"Bananas and Dates make me sleepy" Michael Arnstein
"I can easily eat 45 bananas a day" Durian Rider
Why the vast difference? Based on the above statements there is obviously somewhat of a difference - is it because we all have a different tolerance to the GI (Glycemic Index) or GL (Glycemic Load) levels in food?
I did an experiment on myself -
Fixed - 3 liters of water daily, exercise fairly the same each week, 10 hours of sleep min.
- One week all bananas and dates (3000cal not including salad) huge salad for dinner
- One week all high water content fruit (3000cal not including salad) huge salad for dinner
- One week with steel cut oats/brown rice/potatoes/lentils/split pea etc (3000cal not including salad) huge salad for dinner.
After most meals I would take blood and calculate blood sugar via a meter....I would also rate my nap needs 15 minutes post meal (1 = ready to roll - 5 = Bed needed now). Some meals would make me tired others would not. My blood sugar levels were always perfect; however, I could not keep my eyes open after certain meals.
I then eliminated every food that made me tired (they happen to be all of the higher GI foods) then presto = feeling great! For me I need lower gi foods (NOT lower carb) lower GI - huge huge huge difference.
Is it possible we all have different Insulin reactions to different foods? For me bananas or a huge batch of grapes would leave me so so tired. A blood glucose reader told me I was perfect - it "lied" - I needed an immediate bed. Lower GI foods left me feeling great.
These our just my observations - what are yours?
NOTE: High vs Low GI - most fruits and veggies are considered low GI compared to typical SAD diets. However, there is still a huge variance between many fruits and veggies.
For me it depends on 2 things. What time I went to bed that night and what time was my first meal in the morning?
If I go to bed late and eat breakfast late I don't feel as good as if I go to bed 6-7-8pm and eat a 1000cal meal with in 1 hr of getting out of bed in the morning.
Also another factor to consider is hydration levels. I know if Im eating for hydration instead of drinking water then things will get out of balance energy wise. When I used caffeine in the form of gels, green tea, cacao, coffee etc and that can really whack out energy levels too.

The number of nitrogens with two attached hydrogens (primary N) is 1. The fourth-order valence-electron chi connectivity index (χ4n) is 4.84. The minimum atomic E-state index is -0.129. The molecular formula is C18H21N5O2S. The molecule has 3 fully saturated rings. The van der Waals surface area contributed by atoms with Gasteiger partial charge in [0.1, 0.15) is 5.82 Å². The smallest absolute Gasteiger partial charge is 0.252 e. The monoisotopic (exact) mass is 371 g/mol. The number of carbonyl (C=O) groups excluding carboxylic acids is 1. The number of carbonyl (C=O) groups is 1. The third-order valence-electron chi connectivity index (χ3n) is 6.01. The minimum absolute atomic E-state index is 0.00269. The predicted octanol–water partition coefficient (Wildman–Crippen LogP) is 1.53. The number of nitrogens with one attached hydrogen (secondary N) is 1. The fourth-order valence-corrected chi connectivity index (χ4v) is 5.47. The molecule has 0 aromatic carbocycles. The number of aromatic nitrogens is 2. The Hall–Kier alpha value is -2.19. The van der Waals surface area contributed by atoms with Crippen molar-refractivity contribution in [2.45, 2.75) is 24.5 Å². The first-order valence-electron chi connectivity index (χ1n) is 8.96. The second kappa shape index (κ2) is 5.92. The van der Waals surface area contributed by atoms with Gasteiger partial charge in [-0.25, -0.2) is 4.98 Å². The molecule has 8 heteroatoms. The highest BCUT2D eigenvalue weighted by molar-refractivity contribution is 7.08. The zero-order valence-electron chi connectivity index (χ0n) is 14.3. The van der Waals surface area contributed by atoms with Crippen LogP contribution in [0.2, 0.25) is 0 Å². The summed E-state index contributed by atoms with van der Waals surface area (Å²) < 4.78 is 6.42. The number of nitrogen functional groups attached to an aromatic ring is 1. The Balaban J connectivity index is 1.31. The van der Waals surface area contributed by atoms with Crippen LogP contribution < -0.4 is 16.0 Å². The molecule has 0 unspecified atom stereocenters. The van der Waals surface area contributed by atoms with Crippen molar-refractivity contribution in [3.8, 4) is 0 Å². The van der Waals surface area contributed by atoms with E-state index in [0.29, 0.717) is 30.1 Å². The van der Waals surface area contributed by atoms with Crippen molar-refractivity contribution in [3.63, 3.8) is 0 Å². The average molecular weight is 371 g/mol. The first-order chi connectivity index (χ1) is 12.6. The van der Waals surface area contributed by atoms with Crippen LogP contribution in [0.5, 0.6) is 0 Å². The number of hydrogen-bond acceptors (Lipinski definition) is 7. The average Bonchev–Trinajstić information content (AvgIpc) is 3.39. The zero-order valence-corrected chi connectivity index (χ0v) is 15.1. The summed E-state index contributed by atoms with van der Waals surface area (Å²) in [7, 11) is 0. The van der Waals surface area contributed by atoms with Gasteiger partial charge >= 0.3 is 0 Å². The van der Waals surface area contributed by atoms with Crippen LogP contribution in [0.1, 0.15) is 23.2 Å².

My experience in this is:
* I need to get CONSISTENT early nights. One night aint good enough.
* I need to eat a good solid meal with in an hour of getting out of bed.
* I need to start the day with a litre of water before I eat anything.
* I need to keep fat intake under 10% of total cals with preferably 5% of total cals for 'peak stamina'.
* I need to eat enough cals each day (3500) even if Im sitting on the computer all day (70hours a week average for the last few months)
* I need to eat a solid 1000+cal meal for breakfast, lunch and dinner vs just have breakfast and try and go all day and then the next day my recovery is hindered. (I learned this from Cadel Evans)
* I need to make sure Im pizz'n clear before I start my meal by drinking enough water the hours before. Putting 'dry' fruits on a dry system slows down energy. Its a bit like having sand on a chain. Everything starts grinding.
Also you have someone like me that doesnt have the busy lifestyle that Mike has. The guy is like an octopus juggling sea shells in a fast current. Im like a sloth climbing a tree on a Sunday afternoon.
Put someone with the drive like Mike on my lifestyle and he would have a different machine to work with. Put me on Mike's lifestyle and I would have a breakdown in the first 10mins.
So you drink 1 liter of water and eat a 1000 calorie breakfast within the first hour after waking up? It usually takes 45 minutes just to drink my morning water.